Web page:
“Oh we got a big one. Oh come here you...”

“The purple and yellow cat eyes I think they’re the prettiest fish we catch.”

Sanders and Johnson will tag and weigh each of these fish...and then pump their stomachs to get samples of what they eat. They’re studying the role fish play in the ecosystem. The scientists carried this boat, all their equipment, and a big lunch about an hour through the tundra to get here. But Johnson who’s 32 and working on his PHD is having the time of his life.

Cody Johnson and Melissa Sanders haul a boat, nets, traps, fish-tagging equipment and a big lunch across the tundra: Photo by Nancy Eve CohenCody Johnson and Melissa Sanders haul a boat, nets, traps, fish-tagging equipment and a big lunch across the tundra: Photo by Nancy Eve Cohen
“You’re just going nonstop for several months and I don’t know it almost is like an endorphin thing. It’s stamina. You got to be able to work long physically demanding days in the field and come back and still work late at night with the samples and do that 6 days a week. And what do we do on Sunday? We go for long strenuous hikes in the Brooks Range and come back and do it all again on Monday.”

Some days in the field it rains. Or snows. And there are bugs.

“I just want to make a note here there’s a lot of mosquitoes. Like a lot.”

Well, not by Toolik standards.

“This isn’t really that bad. On really really bad years they are actually maddening.”

Johnson isn’t the first scientist to put up with the hardships here. He’s part of a kind of Toolik lineage. He and his advisor from Utah State both studied with John O’Brien. O’Brien is a University of North Carolina biology professor and --- one of the very first researchers to come to Toolik back in 1975. At first O’Brien and his colleagues camped out. Then they got a few trailers.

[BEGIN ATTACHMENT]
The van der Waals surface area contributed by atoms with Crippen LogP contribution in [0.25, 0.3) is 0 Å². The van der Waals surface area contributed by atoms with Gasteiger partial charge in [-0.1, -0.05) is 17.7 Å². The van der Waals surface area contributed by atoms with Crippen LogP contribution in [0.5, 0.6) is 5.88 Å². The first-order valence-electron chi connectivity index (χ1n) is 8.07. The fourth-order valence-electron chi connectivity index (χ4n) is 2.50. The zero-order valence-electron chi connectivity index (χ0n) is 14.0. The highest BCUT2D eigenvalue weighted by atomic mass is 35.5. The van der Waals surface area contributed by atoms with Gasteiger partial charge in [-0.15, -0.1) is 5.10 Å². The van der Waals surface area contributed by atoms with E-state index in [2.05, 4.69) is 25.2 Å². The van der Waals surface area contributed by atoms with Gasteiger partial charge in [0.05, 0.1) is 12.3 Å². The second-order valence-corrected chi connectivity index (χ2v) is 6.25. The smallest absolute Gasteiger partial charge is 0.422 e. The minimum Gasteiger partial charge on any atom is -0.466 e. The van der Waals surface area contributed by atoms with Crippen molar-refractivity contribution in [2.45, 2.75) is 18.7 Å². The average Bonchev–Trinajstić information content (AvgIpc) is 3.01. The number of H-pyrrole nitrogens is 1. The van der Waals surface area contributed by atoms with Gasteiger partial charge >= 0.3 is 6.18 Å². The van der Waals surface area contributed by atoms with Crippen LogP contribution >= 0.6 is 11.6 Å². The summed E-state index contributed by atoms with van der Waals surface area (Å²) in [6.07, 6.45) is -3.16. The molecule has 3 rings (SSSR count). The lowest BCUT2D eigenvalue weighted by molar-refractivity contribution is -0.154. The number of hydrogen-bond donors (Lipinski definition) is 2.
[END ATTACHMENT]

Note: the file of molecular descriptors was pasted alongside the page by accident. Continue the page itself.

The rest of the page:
John O'Brien, Biology Professor from the Univeristy of North Carolina, Greensboro: Photo by Nancy Eve CohenJohn O'Brien, Biology Professor from the Univeristy of North Carolina, Greensboro: Photo by Nancy Eve Cohen
“It was much harder. We had no phones... Often times we would not get food on time. Never got mail on time. We had no contact with home. In the early days it was a kind of bunker mentality that kind of brought us all together.”

Overtime the researchers have learned a lot about how Arctic ecosystems function. Now they’re looking at the impact of a warmer climate. O’Brien, who at 65, still works in the field here remembers the early days as a time of discovery.

‘It was newer and fresher. Every pond might hold some new creature, but now I can walk up to a pond and almost predict without sampling the pond what’s going to be there. So in that sense it was more of an intellectual adventure, personal adventure. It was wilder, more remote. It’s more of a job than an adventure now. Back then it was more of an adventure than a job.”